This poem is also in Clanronald's book; it gives a description of Fingal's palace and heroes. I have compared both this and the other poem with those in Clanronald's book; but the leaves in which they were written were loose and detached, five in number, and given to Dr. Donald Smith, when assisting Mr. Mackenzie in making out the report on Ossian, and who died before the report was quite finished ; and unless the leaves are found in the possession of Dr. John Smith

* See Lauchlan Macvurich's declaration in the Report, p. 275; and Supplemental Observations, p. 476.

at Campbeltown, the brother of Donald, they must be lost. These leaves contained two other short poems ascribed to Ossian; I have copied these two last some years ago; the one is a genealogy of Fin. gal, the other an account of the ages of the Fingalian heroes.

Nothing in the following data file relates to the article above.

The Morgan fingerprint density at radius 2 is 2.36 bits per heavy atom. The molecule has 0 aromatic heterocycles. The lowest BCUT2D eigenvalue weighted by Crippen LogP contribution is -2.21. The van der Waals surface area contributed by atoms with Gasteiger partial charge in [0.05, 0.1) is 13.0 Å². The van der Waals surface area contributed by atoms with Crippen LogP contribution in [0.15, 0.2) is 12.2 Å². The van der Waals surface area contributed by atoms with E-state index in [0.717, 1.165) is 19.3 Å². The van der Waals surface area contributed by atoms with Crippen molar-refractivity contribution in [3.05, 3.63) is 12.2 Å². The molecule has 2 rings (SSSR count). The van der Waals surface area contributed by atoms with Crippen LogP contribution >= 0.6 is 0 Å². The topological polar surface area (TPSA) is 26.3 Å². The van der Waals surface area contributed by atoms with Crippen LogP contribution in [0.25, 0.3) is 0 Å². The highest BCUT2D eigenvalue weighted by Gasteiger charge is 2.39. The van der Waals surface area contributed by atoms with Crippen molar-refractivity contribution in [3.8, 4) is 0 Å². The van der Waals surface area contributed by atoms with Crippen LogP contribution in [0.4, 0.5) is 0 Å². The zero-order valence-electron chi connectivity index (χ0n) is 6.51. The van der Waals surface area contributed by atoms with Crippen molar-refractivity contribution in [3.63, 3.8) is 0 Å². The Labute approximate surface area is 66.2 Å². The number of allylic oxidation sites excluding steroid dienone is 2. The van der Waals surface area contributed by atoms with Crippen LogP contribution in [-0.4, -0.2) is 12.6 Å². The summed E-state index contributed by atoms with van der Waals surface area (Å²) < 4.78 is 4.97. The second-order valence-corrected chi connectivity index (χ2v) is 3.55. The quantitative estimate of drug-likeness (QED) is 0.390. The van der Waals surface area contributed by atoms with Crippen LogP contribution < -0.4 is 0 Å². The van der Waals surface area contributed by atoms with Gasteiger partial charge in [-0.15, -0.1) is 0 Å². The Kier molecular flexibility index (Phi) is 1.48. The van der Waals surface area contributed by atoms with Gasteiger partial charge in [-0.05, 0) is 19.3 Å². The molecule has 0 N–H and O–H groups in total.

13. An octavo paper MS. in the same character, poetry for the most part, but so much defaced, that it can hardly be read; it is not old, but the poetry seems to have been copied from a more ancient MS. as the poetry is good; it has no date, the name of Tadg Og and Lauchlan mac Taidg occurs upon it. It must have been written by the last Macvurichs, from its coarse modern appearance.

14. A very small octavo paper MS. in the same character, written by some of the Macvurichs, part of it is a copy of Clanronald's book, and contains the genealogy of the Lords of the Isles, and others of that great clan. The second part of the MS. consists of a genealogy of the Kings of Ireland (ancestors of the Macdonald's) from Scota and Gathelic. The last date upon it is 1616.